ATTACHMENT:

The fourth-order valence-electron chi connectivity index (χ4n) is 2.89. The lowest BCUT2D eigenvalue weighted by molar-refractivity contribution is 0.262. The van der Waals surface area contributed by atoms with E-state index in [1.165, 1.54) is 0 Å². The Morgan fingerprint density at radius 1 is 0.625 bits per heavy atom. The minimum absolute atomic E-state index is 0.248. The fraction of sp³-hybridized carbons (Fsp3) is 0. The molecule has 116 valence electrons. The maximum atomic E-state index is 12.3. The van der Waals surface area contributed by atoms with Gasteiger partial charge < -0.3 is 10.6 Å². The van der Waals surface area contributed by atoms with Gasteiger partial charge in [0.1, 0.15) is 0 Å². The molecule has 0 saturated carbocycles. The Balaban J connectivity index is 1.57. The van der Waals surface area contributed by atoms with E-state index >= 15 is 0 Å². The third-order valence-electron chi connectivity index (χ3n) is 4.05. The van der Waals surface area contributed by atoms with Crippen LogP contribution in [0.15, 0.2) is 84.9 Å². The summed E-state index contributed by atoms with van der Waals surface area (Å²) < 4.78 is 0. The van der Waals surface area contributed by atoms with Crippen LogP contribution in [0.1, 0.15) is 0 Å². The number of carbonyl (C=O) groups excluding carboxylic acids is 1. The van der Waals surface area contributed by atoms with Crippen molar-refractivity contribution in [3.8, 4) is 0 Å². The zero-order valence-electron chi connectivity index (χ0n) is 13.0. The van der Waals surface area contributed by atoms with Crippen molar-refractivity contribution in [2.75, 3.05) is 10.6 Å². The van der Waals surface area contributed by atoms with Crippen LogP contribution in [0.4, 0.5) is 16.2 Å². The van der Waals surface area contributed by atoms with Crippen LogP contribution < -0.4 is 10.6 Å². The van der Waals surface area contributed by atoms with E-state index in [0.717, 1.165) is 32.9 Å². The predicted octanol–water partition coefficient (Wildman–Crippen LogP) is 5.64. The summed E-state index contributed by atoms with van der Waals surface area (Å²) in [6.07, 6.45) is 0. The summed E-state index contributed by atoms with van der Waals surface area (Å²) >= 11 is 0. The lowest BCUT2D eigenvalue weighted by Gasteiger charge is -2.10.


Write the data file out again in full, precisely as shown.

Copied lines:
The fourth-order valence-electron chi connectivity index (χ4n) is 2.89. The lowest BCUT2D eigenvalue weighted by molar-refractivity contribution is 0.262. The van der Waals surface area contributed by atoms with E-state index in [1.165, 1.54) is 0 Å². The Morgan fingerprint density at radius 1 is 0.625 bits per heavy atom. The minimum absolute atomic E-state index is 0.248. The fraction of sp³-hybridized carbons (Fsp3) is 0. The molecule has 116 valence electrons. The maximum atomic E-state index is 12.3. The van der Waals surface area contributed by atoms with Gasteiger partial charge < -0.3 is 10.6 Å². The van der Waals surface area contributed by atoms with Gasteiger partial charge in [0.1, 0.15) is 0 Å². The molecule has 0 saturated carbocycles. The Balaban J connectivity index is 1.57. The van der Waals surface area contributed by atoms with E-state index >= 15 is 0 Å². The third-order valence-electron chi connectivity index (χ3n) is 4.05. The van der Waals surface area contributed by atoms with Crippen LogP contribution in [0.15, 0.2) is 84.9 Å². The summed E-state index contributed by atoms with van der Waals surface area (Å²) < 4.78 is 0. The van der Waals surface area contributed by atoms with Crippen LogP contribution in [0.1, 0.15) is 0 Å². The number of carbonyl (C=O) groups excluding carboxylic acids is 1. The van der Waals surface area contributed by atoms with Crippen molar-refractivity contribution in [3.8, 4) is 0 Å². The zero-order valence-electron chi connectivity index (χ0n) is 13.0. The van der Waals surface area contributed by atoms with Crippen molar-refractivity contribution in [2.75, 3.05) is 10.6 Å². The van der Waals surface area contributed by atoms with Crippen LogP contribution in [0.4, 0.5) is 16.2 Å². The van der Waals surface area contributed by atoms with Crippen LogP contribution < -0.4 is 10.6 Å². The van der Waals surface area contributed by atoms with E-state index in [0.717, 1.165) is 32.9 Å². The predicted octanol–water partition coefficient (Wildman–Crippen LogP) is 5.64. The summed E-state index contributed by atoms with van der Waals surface area (Å²) in [6.07, 6.45) is 0. The summed E-state index contributed by atoms with van der Waals surface area (Å²) >= 11 is 0. The lowest BCUT2D eigenvalue weighted by Gasteiger charge is -2.10.